This is especially true in Asian countries like China and Singapore. This year, we will see better immersive headsets being made available but commercial targets will remain more or less the same.
AR has been a bit of a gold rush for marketers and companies in 2019, but the reality is that the devices to experience AR are still slightly clumsy to use for pure immersivity. Handheld devices are not ideal even if providing a good visual experience, and headworn devices, while more practical, are still lacking in terms of output quality and field of view. It will take a new device like AR glasses for it to finally take off.
The lack of a perfect AR device, however, should not be a deterrence to experiment within that space. Modern iOS and Android devices can both run these types of experiences with great precision. And with the rise of 5G and delegated computation to the cloud for all types of devices, it will be possible to create extremely rich immersive experiences. To ready themselves for an immersive future that is fast approaching, companies should invest in testing AR experiences right now.
Though there’s still room for improvement, applications relying on AR or real-time computer vision are proliferating. Examples we see and use are all around us, such as the LEGO Digital Studios, Microsoft Minecraft AR, Google map-based experiences or Google Translate – these apps are already being used by millions of people daily across Asia and the rest of the world.
Artificial Intelligence continues to play an increasingly significant role in our daily lives and will make an even bigger impact in 2020. Amidst the noise of uncertainty around unemployment, the dividends of the AI wars are more accessible tools for everyone to rely on in creative workflows.
In 2020, we can expect more marketers and creators to harness the power of AI to unlock creative possibilities. AI is not a threat – it is a tool that will be used as a partner that inspires and assists in the creative process.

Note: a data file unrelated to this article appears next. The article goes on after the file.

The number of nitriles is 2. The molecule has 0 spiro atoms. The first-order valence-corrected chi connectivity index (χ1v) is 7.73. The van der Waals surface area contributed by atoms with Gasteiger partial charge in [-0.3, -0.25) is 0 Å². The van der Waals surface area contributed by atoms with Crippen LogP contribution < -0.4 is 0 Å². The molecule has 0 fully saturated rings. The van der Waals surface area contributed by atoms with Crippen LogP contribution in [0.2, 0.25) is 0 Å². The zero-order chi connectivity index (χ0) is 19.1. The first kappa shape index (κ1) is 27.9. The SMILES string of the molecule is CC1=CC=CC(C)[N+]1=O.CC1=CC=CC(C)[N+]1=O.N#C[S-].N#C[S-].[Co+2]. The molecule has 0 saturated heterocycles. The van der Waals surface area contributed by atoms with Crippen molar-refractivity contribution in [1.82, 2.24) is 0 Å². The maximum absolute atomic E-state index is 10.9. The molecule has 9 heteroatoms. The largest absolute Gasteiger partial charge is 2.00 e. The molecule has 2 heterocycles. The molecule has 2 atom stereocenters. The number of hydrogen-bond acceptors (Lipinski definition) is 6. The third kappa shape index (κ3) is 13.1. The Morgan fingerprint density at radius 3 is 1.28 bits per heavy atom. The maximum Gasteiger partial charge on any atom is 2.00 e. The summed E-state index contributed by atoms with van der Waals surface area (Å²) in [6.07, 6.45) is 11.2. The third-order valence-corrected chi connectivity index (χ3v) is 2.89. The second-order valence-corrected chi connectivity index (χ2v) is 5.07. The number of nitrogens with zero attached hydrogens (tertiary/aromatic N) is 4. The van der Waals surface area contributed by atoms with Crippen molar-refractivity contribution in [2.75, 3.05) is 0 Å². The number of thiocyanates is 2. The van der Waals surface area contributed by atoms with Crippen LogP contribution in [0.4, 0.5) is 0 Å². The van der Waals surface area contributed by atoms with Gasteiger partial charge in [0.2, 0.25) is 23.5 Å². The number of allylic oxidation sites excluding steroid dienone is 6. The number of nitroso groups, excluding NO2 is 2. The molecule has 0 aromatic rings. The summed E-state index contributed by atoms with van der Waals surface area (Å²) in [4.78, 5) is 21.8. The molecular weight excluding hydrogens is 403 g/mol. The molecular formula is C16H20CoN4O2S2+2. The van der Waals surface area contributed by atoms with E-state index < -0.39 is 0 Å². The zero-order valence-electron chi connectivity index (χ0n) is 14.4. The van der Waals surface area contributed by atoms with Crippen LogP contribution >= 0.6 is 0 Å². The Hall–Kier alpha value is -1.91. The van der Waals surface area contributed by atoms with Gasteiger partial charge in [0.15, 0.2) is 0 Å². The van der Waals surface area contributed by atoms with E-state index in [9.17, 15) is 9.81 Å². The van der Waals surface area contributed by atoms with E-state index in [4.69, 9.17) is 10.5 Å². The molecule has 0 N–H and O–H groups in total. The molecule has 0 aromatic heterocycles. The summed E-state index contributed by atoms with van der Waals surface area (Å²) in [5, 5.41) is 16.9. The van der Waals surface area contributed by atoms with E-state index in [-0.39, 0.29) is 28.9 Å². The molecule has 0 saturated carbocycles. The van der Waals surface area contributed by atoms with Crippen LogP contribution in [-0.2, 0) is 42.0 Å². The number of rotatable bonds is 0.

We are seeing the emergence of creative AI solutions such as RunwayML and Generated. Photos that are clearly showing signs of change and disruption for a variety of creative industries. These tools are commoditizing creative AI techniques such as generating photorealistic images of faces and landscapes, summarizing of the content of images and videos, writing coherent paragraphs of text or colorizing and restoring old images.
Smart teams are already integrating these tools in their processes in order to constantly redefine the edge of what is possible, accelerating the time it takes to go to market. 2020 will be the transitional year toward the AI-assisted creative team. Creative agencies who have not yet moved on from the traditional copywriter-art director duo are in danger of being left behind. More than ever, multi-disciplinary teams will be required to deliver on these new possibilities.
This is clearly an area in which Asia has been lagging behind in the last few months of 2019, but we can expect that to change in 2020. We will start seeing the emergence of such creative AI solutions from countries like Japan and China.
A trend we should set ourselves
In summary, if there is one more trend that I think we should start setting ourselves, it is to use these technologies to create a more human future. And that means creating content and experiences that make the world a better place for everyone.
The usage of technology that is driven by empathy and understanding is vital as we begin a new year – even a decade. What we need to do now is start paying attention to what’s happening in the world outside of our bubbles and make the future more human through technology.